State of UX in 2019

You’ve finally scored that “ ” title. Exciting, right? Until you look around and see that everyone else has a similar title. When everyone is a , is anyone a ?

A decade ago, most designers were new to digital design. Two decades ago, everyone was new. There was something exciting about being the trailblazers helping to define how User Experience, as a profession, would evolve.

Designers are getting old. Today, it’s not uncommon to find folks with 15 or 20 years of professional experience in digital design. These are the people who have evolved their craft over the course of time to adapt to new processes and tools; they’ve taken leadership roles in our industry to help train and shape the next generation of designers.

However, the way we break down job title requirements by level is rapidly becoming antiquated. Generally, in the United States, it goes like this: after two years Associate Designers become Mid-level Designers; after four years they become Senior Designers; after six they become Lead Designers. Not to mention the recent phenomenon of designers who acquire a Senior title less than a year after school.

Credit: The Design Team, by the awesome Pablo Stanley

Since the rise of bootcamp design schools in the early 2010s, thousands of new designers are entering the market each year, a faster turnaround time than that of graduates who enter the workforce after completing traditional education programs. And all of them are now getting their highly anticipated Design Lead title.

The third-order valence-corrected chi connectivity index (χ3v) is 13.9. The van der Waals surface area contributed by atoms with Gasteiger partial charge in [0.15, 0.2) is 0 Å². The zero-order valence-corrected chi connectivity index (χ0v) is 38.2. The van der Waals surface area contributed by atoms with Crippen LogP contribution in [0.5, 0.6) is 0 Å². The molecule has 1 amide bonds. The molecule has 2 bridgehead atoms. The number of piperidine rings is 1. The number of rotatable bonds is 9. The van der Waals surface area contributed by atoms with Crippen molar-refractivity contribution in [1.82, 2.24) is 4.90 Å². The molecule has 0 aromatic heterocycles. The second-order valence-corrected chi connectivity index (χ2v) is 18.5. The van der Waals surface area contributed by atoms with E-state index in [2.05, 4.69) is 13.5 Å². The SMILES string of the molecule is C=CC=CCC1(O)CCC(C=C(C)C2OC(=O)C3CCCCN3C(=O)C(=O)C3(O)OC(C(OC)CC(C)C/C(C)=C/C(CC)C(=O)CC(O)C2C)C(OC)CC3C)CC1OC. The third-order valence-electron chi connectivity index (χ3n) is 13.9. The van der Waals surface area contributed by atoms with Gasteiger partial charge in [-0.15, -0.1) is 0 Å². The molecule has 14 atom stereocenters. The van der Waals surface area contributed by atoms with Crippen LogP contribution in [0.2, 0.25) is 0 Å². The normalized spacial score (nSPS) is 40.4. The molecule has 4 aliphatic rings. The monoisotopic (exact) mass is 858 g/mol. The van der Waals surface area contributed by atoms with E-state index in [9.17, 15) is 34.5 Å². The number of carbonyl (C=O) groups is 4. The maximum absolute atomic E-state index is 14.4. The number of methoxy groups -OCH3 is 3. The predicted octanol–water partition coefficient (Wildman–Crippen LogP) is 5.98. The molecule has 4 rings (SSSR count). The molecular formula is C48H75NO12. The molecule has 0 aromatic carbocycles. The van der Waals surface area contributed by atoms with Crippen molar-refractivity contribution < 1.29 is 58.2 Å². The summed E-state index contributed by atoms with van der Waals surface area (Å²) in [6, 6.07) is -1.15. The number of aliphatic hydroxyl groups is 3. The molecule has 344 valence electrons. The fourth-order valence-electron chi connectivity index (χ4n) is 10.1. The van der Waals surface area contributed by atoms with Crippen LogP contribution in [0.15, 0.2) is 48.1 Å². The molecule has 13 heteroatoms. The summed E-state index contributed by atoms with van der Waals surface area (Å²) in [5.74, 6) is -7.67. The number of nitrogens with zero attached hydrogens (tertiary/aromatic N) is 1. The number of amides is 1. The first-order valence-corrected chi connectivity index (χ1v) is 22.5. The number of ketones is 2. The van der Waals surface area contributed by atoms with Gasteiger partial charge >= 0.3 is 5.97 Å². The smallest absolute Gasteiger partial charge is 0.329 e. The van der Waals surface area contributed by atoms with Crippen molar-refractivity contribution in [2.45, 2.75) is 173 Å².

We are building an industry full of lead- and director-level designers. The current ratio between managers and individual contributors is so unbalanced that it’s not uncommon to find managers/leads of teams of one.

In the long run, that top-heavy structure might not be sustainable. Paying lead/director salaries to individual contributors inflates our industry, while fancy job titles create the false expectation that someone is being hired to manage and not to produce designs — leading to frustration and low retention rates. To help fix that, some companies have been creating official documentation that outlines roles and responsibilities for each level to avoid mismatched expectations.

From a high-level perspective, we are seeing a clear differentiation between the seniority levels implied in job titles and the actual impact designers are having in their organization.

  • Seniority levels used for job titles. Associate, Mid-level, Senior, Lead, Manager, Director, Group Director, VP. The list of titles for designers continues to expand, with new labels and levels and variations continually added. The goal is to attract new hires who are on the lookout for a senior-sounding position, while keeping current employees motivated, rewarding them with a shiny new position every other year.
  • Independence and power within an organization. Although unspoken, company heads are starting to think about their employees in two main buckets: juniors and leaders (which certainly do not map to the title “Associate” or “Senior” titles from the first group). Seniority is becoming less about years of experience on your resume and more about your mindset, your behaviors, and your ability to influence change in the organization, whether that’s through state-of-art interfaces or pure thought leadership and articulation.

In 2019 we should start looking at seniority through new lenses. You can be proud of your “lead” title, as it is an integral part of your growth story. But if you consider seniority from the perspective of how much impact you are able to make (or not) within your organization, you’ll have a better sense of where you are along your career trajectory and of how your particular skills and experience are influencing others around you and our industry as a whole.

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